If you think you're infected, which generally manifests itself with fever, cough, and sore-throat, call your pregnancy provider. If you're not under the care of a provider (obstetrician, midwife, family practitioner), call the hospital where you plan to deliver, or your local health department. Many states and cities have set up hotlines, which you can find on-line. If you plan on going to a hospital, do let them know your symptoms ahead of time, or before you enter the facility so that the staff can take appropriate contact precautions to protect against being infected. With many mild cases, you may be triaged via telemedicine and not have to go into a facility.

Can I breastfeed my baby if I'm infected?

Our national organizations do not have any firm guidance on breastfeeding, and asks that you review this with your pregnancy provider. Even though reports to date have not shown no evidence of the virus in breast milk, the studies have involved very small number of women, and no meaningful conclusions can be drawn. The major risk with breast feeding is exposure of the neonate to the virus through non-milk exposure including skin contact. As it stands, breastfeeding is not contraindicated and reasonable options to consider include:

  • For an infected mother to "pump and dump" while sick, or pump and allow a non-infected (healthy) adult to feed the baby
  • For an infected mother to practice good hand-hygiene, wear a mask, and avoid direct contact with the baby (6 feet) as much as possible when not feeding

Should I wear a mask? Why is hand-washing so important?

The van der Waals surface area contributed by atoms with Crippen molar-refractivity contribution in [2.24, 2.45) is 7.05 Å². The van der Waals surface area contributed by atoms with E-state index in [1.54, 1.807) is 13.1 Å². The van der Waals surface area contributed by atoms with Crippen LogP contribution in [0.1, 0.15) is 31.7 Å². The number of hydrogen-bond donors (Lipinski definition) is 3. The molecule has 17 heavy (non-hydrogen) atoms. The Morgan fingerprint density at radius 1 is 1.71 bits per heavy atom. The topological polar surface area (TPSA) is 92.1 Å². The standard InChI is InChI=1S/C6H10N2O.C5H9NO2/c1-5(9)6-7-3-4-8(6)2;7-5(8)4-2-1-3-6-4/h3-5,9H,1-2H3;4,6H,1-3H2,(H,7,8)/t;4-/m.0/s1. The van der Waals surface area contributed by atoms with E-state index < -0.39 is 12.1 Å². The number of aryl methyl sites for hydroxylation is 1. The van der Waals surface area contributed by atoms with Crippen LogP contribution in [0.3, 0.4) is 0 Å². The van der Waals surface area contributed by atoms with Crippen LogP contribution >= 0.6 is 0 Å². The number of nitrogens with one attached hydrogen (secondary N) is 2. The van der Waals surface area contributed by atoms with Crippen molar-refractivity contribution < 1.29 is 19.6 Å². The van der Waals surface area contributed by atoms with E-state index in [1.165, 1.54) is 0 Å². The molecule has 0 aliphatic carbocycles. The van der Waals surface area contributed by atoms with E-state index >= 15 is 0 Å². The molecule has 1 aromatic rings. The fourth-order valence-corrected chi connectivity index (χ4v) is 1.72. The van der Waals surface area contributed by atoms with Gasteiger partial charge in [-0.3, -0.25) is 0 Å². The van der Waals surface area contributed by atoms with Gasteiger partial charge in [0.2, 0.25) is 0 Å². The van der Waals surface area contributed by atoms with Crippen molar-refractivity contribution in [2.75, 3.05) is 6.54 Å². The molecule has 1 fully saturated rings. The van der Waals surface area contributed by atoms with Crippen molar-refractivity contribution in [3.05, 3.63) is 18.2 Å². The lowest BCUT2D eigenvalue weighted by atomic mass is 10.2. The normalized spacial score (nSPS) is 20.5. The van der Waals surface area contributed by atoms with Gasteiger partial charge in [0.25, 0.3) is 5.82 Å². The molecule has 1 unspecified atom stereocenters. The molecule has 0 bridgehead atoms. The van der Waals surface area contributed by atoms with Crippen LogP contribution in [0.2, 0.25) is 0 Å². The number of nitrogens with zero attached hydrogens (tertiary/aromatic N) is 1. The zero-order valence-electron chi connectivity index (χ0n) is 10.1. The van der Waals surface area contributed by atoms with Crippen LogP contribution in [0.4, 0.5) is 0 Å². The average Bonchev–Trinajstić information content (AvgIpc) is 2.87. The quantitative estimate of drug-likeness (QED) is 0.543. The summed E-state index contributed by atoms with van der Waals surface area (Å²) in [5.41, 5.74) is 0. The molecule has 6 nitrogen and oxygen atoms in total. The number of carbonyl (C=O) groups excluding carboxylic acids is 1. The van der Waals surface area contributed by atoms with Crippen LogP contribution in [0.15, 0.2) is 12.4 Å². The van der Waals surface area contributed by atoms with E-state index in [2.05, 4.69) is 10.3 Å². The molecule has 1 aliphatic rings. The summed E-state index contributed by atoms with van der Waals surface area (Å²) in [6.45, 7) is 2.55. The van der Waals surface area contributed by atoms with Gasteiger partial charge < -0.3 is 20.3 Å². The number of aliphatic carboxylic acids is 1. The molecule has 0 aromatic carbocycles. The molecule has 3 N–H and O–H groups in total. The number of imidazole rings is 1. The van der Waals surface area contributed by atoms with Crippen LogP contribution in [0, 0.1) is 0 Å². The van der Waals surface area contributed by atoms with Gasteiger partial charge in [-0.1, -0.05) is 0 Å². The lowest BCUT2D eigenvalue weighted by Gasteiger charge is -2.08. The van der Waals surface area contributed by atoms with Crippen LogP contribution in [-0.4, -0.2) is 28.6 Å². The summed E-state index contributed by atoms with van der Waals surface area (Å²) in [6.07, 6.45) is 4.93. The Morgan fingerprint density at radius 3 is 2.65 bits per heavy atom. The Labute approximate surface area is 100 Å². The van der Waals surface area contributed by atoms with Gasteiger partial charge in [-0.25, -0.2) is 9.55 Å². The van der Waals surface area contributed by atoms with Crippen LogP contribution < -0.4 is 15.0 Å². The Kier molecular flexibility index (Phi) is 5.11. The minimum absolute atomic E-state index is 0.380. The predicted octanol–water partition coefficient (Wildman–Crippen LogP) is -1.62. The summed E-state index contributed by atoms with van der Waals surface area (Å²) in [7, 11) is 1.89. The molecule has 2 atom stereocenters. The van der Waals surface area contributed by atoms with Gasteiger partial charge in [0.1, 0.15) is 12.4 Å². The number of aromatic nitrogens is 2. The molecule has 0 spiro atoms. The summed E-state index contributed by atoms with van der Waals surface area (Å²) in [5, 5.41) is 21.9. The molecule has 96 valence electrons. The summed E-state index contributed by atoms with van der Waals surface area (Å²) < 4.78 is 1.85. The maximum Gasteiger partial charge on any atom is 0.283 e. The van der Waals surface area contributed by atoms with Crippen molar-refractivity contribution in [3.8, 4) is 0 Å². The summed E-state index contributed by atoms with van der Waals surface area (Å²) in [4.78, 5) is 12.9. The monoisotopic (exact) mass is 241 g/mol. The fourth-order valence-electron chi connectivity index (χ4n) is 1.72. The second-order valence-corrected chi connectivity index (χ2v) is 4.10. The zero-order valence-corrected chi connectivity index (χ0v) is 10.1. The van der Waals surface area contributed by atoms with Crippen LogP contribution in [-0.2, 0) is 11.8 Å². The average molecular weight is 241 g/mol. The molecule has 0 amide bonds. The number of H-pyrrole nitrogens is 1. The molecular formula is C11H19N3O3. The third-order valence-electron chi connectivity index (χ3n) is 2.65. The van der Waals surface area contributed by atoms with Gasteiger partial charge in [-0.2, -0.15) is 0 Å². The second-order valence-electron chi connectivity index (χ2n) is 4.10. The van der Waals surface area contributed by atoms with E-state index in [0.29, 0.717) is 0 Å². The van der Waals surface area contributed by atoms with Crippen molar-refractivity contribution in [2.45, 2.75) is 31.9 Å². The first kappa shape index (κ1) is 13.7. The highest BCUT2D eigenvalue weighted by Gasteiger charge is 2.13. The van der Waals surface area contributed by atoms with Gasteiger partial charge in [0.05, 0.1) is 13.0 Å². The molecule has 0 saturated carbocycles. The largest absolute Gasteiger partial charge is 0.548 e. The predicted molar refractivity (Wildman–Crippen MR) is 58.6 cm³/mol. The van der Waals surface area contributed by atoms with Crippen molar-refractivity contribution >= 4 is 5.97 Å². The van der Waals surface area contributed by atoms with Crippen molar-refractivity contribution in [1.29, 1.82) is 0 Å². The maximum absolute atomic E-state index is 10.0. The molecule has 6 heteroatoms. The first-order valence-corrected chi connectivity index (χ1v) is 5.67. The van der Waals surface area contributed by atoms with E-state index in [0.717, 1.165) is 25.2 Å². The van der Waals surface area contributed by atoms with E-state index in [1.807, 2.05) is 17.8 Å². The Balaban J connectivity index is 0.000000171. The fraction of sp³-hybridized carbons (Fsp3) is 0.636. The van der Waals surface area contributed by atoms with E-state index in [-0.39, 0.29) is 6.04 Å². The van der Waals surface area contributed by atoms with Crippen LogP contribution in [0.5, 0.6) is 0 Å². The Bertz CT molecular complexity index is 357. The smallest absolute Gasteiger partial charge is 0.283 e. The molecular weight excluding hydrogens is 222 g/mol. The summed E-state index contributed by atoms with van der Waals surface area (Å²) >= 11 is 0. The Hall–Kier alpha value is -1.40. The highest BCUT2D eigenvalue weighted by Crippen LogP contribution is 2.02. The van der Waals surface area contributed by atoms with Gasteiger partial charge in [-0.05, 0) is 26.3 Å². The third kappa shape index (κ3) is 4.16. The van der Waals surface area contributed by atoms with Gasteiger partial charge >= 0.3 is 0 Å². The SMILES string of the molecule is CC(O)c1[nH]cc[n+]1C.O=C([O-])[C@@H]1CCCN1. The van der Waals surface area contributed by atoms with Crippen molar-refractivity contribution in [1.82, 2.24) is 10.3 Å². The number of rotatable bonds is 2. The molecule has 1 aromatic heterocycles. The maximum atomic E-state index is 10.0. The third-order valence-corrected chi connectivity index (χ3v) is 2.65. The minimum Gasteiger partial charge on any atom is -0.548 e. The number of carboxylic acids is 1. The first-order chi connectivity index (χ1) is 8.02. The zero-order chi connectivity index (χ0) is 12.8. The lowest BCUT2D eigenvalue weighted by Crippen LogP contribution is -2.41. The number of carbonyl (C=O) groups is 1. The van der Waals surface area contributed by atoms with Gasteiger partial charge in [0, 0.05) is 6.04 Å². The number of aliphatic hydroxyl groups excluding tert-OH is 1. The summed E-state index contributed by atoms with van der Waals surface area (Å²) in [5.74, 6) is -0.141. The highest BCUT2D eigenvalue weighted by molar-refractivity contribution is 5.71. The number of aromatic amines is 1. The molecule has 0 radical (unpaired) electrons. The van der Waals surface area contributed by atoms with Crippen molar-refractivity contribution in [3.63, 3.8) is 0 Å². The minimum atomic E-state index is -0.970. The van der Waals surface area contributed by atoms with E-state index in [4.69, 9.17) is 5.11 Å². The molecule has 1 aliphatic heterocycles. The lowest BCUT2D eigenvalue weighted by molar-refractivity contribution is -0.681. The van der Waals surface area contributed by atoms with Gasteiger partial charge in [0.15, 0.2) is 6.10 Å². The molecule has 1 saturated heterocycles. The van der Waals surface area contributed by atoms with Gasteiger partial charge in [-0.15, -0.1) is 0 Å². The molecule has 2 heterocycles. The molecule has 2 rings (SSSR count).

No, you do not need a mask unless you're sick. In fact, some experts warn that you can introduce a virus to your face while trying to put on a mask. Washing hands on the other hand is a must. The virus is spread by droplets from coughing and sneezing landing on hands, and other surfaces (they can last up to 9-days there). A  good 20-second hand-washing or use of hand-sanitizer (at least 60% alcohol) is invaluable in protecting you against an infection.

What prenatal visits or exams can I skip to minimize my exposure?

The decision to reduce the number of your prenatal visits should be made after careful discussion with your pregnancy provider as it will depend on 1) your comorbidities (if any), and 2) gestational age. Many providers are implementing telemedicine during these difficult times to provide virtual prenatal care. If your provider is not offering this, feel free to connect them with us via as we can help them with several cost-effective telemedicine solutions. Given the extensive nature of this topic, we'll have a separate dedicated post, which you can access here.

Is it safe to deliver at a hospital caring for patients with COVID-19?

Yes. Hospitals in the United States have been working hard to implement measures aimed at 1) taking care of COVID-19 patients while protecting their staff and other patients, 2) taking care of non-infected patients safely, and 3) contingency plans for surge capacity (when the system may get overwhelmed). With that said, many new rules are being actively implemented including updated visitors policies, and reduction of elective procedures, therefore keeping up to date with this information is invaluable. Lastly, be sure to ask your provider of their contingency plan in the event he/she gets infected with COVID-19 and requires quarantine.

Do I need to take any special precautions if I'm a health care worker and pregnant?

In our other post, we outlined some simple risk reducing measures for home, general work place, and schools (even though many of the latter are now closed). With respect to health care workers, the employers should take precautions to limit exposure of pregnant health care workers to any COVID-19 infected individuals. With that said, given that many COVID-19 infected individuals are asymptomatic or have mild-disease, general precautions (as recommended by CDC) are warranted, along with a discussion with your facility leadership regarding shifting your responsibilities to non-patient facing ones. In a separate post found here we provide you with our thoughts regarding limiting exposure for staff in obstetrical offices.